• Join over 1.2 million students every month
  • Accelerate your learning by 29%
  • Unlimited access from just £6.99 per month

World War I: Could it have been avoided?

Extracts from this document...

Introduction

J.P. Shivanandan Western Civ - 6th period May 30, 2007 World War I: Could it have been avoided? Through out the course of history, Europe has experienced two wars that have affected both society and government in the modern era. The First World War in 1914 and the Second World War in 1941 dramatically changed Europe. During the Second World War, it was easy to distinguish between good and evil. On the other hand, during the First World War, the lines were not as clearly drawn. Though people view the Germans as the instigators of the First World War, this is not entirely true. The clarity of which country started what was mixed up between varieties of different circumstances during the time. Before the First World War, many new ideas about government and views had been preached and they were beginning to take root. Countries such as Austria-Hungry were threatened by nationalism and other ideas. On the other hand, nationalism, militarism, and imperialism helped the new German nation, created in 1871 by the Franco-Prussian wars, grow stronger militarily (Online: German Notes). Countries had been introduced to the concept of developing foreign relationships to receive aide from allied nations if they were attacked by a common enemy. ...read more.

Middle

Once Germany had entered the war, the people felt "that they belonged together," and it was "what they should have felt in peace time" (Zweig, 277). Nationalism helped unify the people and make them feel like a team instead of an individual during the war. Unlike Germany, the Austria-Hungry Empire was threatened by the growth of nationalism in small groups and attempted to repress the threat. With its diverse cultural of Czechs, Slovaks, Serbs, Croats, Romanians, and more, Austria-Hungry faced difficulties satisfying the citizen's needs and containing the nationalist minorities because of the diversity (Online: The Corner, "Nationalism"). Serbia only heightened this problem by attempting to unite the minorities in Austria and overthrow the Austrian government (Perry, 511). Once Gavrilo Princip, a member of a Serbian nationalist group called the Black Hand, assassinated Archduke Francis Ferdinand, who was next in line for the throne, on June 28, 1914, Austria was unable to ignore this nuisance anymore (Simkins, 22). On July 23, 1914, Austria presented an ultimatum to Serbia who agreed to all but one of the demands. Nevertheless, Austria still declared war on Serbia (Perry, 511). Nationalism contributed to the First World War because it unified the people of the new German nation but, attempted to destroy the Austria-Hungry Empire in Europe. ...read more.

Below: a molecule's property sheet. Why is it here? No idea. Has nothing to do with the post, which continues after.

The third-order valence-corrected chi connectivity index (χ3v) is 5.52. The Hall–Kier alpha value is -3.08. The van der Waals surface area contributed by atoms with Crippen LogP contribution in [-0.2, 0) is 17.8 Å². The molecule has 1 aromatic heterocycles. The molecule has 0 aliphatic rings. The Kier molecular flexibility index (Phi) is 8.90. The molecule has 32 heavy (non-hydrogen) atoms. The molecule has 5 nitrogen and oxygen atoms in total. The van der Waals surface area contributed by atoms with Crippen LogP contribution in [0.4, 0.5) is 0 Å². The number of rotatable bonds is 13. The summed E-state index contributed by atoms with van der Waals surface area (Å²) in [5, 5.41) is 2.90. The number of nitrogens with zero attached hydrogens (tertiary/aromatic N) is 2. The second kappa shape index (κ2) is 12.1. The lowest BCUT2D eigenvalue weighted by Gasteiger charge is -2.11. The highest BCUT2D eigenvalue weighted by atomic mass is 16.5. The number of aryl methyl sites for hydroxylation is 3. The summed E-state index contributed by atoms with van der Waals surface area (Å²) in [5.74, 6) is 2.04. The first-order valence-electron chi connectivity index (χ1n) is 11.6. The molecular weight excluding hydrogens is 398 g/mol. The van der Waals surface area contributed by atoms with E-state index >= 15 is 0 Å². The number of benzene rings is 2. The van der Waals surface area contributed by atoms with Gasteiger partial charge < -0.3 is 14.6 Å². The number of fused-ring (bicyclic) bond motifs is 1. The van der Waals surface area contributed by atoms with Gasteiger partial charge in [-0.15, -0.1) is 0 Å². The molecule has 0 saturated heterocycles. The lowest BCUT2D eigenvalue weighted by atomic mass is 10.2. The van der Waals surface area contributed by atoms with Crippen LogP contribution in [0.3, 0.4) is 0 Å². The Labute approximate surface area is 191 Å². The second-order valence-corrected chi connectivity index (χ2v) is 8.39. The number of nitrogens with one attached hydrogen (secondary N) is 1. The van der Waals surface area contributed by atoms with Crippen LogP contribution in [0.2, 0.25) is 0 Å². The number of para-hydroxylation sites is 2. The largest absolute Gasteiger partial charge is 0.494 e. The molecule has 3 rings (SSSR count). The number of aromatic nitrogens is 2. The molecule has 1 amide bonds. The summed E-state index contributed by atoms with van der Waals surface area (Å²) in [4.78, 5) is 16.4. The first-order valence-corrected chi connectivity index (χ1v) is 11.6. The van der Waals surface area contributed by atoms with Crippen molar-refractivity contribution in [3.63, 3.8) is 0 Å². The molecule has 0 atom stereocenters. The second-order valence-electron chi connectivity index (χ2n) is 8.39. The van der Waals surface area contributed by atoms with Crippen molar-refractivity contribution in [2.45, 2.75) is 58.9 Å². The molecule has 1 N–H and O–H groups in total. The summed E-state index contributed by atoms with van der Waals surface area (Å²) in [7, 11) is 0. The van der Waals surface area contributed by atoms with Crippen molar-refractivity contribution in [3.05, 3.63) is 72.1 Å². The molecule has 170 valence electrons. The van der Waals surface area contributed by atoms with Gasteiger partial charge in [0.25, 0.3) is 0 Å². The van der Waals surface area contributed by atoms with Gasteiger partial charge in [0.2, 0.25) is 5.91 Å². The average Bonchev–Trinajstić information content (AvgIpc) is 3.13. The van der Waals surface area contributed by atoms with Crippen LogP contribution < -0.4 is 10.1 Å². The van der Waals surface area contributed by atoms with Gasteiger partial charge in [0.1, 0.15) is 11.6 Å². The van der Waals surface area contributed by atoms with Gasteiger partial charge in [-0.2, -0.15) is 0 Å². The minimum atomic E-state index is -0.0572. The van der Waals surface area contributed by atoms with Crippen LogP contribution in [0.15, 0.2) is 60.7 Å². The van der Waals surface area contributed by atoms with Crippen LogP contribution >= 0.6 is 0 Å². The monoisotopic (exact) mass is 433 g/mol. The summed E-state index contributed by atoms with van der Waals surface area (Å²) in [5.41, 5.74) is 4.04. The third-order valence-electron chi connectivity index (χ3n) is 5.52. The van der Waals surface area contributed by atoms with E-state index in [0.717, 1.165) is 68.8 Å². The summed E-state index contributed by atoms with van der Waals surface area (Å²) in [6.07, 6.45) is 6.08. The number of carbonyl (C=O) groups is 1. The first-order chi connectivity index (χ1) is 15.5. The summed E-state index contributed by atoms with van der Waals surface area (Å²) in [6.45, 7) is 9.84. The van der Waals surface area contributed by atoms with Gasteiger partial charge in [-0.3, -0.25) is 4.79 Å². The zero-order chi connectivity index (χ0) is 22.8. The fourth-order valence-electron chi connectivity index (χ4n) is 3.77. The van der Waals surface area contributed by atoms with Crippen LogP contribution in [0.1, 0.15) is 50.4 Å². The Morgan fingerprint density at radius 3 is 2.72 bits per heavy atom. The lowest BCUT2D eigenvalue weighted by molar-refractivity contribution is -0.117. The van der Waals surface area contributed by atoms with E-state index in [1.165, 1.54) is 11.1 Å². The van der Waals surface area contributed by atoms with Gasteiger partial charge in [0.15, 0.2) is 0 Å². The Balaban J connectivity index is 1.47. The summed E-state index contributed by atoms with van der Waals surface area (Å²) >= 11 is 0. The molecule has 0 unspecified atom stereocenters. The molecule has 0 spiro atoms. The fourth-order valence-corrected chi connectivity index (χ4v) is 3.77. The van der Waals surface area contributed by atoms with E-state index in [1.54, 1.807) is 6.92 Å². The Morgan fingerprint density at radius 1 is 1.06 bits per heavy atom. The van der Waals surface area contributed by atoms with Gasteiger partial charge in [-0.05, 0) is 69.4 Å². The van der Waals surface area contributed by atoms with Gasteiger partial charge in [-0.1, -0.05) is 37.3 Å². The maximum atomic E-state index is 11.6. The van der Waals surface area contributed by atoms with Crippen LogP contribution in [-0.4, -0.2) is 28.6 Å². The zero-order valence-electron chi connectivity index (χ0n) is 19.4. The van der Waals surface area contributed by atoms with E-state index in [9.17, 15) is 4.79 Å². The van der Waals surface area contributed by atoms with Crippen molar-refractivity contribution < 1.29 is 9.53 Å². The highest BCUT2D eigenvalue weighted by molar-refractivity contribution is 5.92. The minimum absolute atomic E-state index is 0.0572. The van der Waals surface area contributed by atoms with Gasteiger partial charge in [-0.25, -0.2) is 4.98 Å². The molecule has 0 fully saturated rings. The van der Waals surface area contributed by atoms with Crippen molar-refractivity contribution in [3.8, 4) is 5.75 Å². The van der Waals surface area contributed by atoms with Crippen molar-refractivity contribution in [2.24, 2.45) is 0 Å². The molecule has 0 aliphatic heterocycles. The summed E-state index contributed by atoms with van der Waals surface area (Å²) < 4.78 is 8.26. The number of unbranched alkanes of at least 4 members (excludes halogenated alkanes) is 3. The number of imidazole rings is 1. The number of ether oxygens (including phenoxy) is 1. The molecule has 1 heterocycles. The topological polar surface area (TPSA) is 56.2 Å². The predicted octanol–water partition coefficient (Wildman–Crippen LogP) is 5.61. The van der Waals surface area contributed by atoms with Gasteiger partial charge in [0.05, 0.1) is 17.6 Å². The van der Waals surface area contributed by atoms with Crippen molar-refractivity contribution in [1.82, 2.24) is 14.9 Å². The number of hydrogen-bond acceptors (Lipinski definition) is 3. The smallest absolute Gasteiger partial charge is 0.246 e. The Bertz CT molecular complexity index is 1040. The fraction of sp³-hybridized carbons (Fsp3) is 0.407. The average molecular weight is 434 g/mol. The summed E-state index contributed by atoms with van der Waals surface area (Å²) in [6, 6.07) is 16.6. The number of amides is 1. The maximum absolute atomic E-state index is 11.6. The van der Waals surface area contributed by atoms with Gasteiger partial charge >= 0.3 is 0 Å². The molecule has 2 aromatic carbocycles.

Conclusion

If the alliance system, nationalism, militarism and imperialism had not been used, then Europe may not have experienced the First World War. The alliance system had brought about the war because it obliged countries to enter into the fight. The alliances between the powerful nations divided Europe in two; the people on the Triple Alliance and those on the Triple Entente. Similarly, nationalism helped accelerate the war because it encouraged countries to fight for their nation. Also, nationalism threatened empires such as Austria-Hungry because of the diverse interests and the country could not satisfy the needs of all the different people. Militarism also had an impact on the First World War because of the powerful armies and the production of new weapons, such as rifles and tanks. It gave power to the generals, who thought the solution to everything was using force. Finally, imperialism influenced the war because Germany needed to spread its culture and obtain the supplies necessary for them to maintain their army and navy. Alliances, nationalism, and militarism all contributed to the start of the First World War and if these developments in society had been avoided, there may not have been history of the horrific events of the First World War. ...read more.